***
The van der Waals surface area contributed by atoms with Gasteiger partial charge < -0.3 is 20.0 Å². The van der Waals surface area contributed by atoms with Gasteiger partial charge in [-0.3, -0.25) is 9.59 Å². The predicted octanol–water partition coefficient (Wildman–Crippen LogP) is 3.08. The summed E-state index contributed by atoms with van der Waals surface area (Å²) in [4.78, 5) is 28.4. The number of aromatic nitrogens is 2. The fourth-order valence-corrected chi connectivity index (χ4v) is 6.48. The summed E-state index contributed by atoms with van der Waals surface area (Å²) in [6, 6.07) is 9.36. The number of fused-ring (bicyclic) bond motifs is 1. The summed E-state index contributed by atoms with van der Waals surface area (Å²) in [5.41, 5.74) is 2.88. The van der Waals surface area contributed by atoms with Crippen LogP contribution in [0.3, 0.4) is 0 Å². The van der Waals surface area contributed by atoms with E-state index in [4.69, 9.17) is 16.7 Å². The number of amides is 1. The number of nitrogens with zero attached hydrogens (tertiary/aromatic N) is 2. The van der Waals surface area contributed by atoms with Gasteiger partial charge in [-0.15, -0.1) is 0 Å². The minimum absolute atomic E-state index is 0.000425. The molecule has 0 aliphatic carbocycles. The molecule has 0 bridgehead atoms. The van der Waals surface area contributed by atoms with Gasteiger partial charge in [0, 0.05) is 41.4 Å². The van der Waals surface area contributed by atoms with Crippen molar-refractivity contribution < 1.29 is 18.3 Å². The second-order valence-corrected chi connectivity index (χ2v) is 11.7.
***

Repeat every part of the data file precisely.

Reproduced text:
The van der Waals surface area contributed by atoms with Gasteiger partial charge < -0.3 is 20.0 Å². The van der Waals surface area contributed by atoms with Gasteiger partial charge in [-0.3, -0.25) is 9.59 Å². The predicted octanol–water partition coefficient (Wildman–Crippen LogP) is 3.08. The summed E-state index contributed by atoms with van der Waals surface area (Å²) in [4.78, 5) is 28.4. The number of aromatic nitrogens is 2. The fourth-order valence-corrected chi connectivity index (χ4v) is 6.48. The summed E-state index contributed by atoms with van der Waals surface area (Å²) in [6, 6.07) is 9.36. The number of fused-ring (bicyclic) bond motifs is 1. The summed E-state index contributed by atoms with van der Waals surface area (Å²) in [5.41, 5.74) is 2.88. The van der Waals surface area contributed by atoms with Crippen LogP contribution in [0.3, 0.4) is 0 Å². The van der Waals surface area contributed by atoms with E-state index in [4.69, 9.17) is 16.7 Å². The number of amides is 1. The number of nitrogens with zero attached hydrogens (tertiary/aromatic N) is 2. The van der Waals surface area contributed by atoms with Gasteiger partial charge in [-0.15, -0.1) is 0 Å². The minimum absolute atomic E-state index is 0.000425. The molecule has 0 aliphatic carbocycles. The molecule has 0 bridgehead atoms. The van der Waals surface area contributed by atoms with Gasteiger partial charge in [0, 0.05) is 41.4 Å². The van der Waals surface area contributed by atoms with Crippen molar-refractivity contribution < 1.29 is 18.3 Å². The second-order valence-corrected chi connectivity index (χ2v) is 11.7.